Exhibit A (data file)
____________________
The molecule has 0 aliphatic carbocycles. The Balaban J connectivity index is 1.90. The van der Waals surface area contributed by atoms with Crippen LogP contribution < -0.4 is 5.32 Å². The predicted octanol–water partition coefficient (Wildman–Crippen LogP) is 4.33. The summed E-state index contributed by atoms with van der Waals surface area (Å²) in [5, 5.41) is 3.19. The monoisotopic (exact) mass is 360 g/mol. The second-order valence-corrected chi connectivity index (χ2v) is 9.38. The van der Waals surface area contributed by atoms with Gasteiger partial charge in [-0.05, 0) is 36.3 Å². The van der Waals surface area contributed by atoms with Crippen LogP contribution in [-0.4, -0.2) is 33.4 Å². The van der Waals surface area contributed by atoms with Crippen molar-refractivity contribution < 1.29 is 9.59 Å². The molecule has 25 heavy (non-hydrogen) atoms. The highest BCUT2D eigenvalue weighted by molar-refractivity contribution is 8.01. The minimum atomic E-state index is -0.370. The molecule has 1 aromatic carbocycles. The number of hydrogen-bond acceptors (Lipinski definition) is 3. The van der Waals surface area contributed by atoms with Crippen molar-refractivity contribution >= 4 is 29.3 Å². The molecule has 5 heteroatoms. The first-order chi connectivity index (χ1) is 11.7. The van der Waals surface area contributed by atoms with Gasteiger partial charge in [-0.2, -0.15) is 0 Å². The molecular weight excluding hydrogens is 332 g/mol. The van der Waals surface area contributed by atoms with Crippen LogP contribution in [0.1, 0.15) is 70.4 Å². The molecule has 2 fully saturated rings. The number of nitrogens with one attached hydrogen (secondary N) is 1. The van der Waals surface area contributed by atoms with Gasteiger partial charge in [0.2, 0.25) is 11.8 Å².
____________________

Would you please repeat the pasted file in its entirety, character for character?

The molecule has 0 aliphatic carbocycles. The Balaban J connectivity index is 1.90. The van der Waals surface area contributed by atoms with Crippen LogP contribution < -0.4 is 5.32 Å². The predicted octanol–water partition coefficient (Wildman–Crippen LogP) is 4.33. The summed E-state index contributed by atoms with van der Waals surface area (Å²) in [5, 5.41) is 3.19. The monoisotopic (exact) mass is 360 g/mol. The second-order valence-corrected chi connectivity index (χ2v) is 9.38. The van der Waals surface area contributed by atoms with Gasteiger partial charge in [-0.05, 0) is 36.3 Å². The van der Waals surface area contributed by atoms with Crippen LogP contribution in [-0.4, -0.2) is 33.4 Å². The van der Waals surface area contributed by atoms with Crippen molar-refractivity contribution < 1.29 is 9.59 Å². The molecule has 25 heavy (non-hydrogen) atoms. The highest BCUT2D eigenvalue weighted by molar-refractivity contribution is 8.01. The minimum atomic E-state index is -0.370. The molecule has 1 aromatic carbocycles. The number of hydrogen-bond acceptors (Lipinski definition) is 3. The van der Waals surface area contributed by atoms with Crippen molar-refractivity contribution >= 4 is 29.3 Å². The molecule has 5 heteroatoms. The first-order chi connectivity index (χ1) is 11.7. The van der Waals surface area contributed by atoms with Gasteiger partial charge in [-0.2, -0.15) is 0 Å². The molecular weight excluding hydrogens is 332 g/mol. The van der Waals surface area contributed by atoms with Crippen LogP contribution in [0.1, 0.15) is 70.4 Å². The molecule has 2 fully saturated rings. The number of nitrogens with one attached hydrogen (secondary N) is 1. The van der Waals surface area contributed by atoms with Gasteiger partial charge in [0.2, 0.25) is 11.8 Å².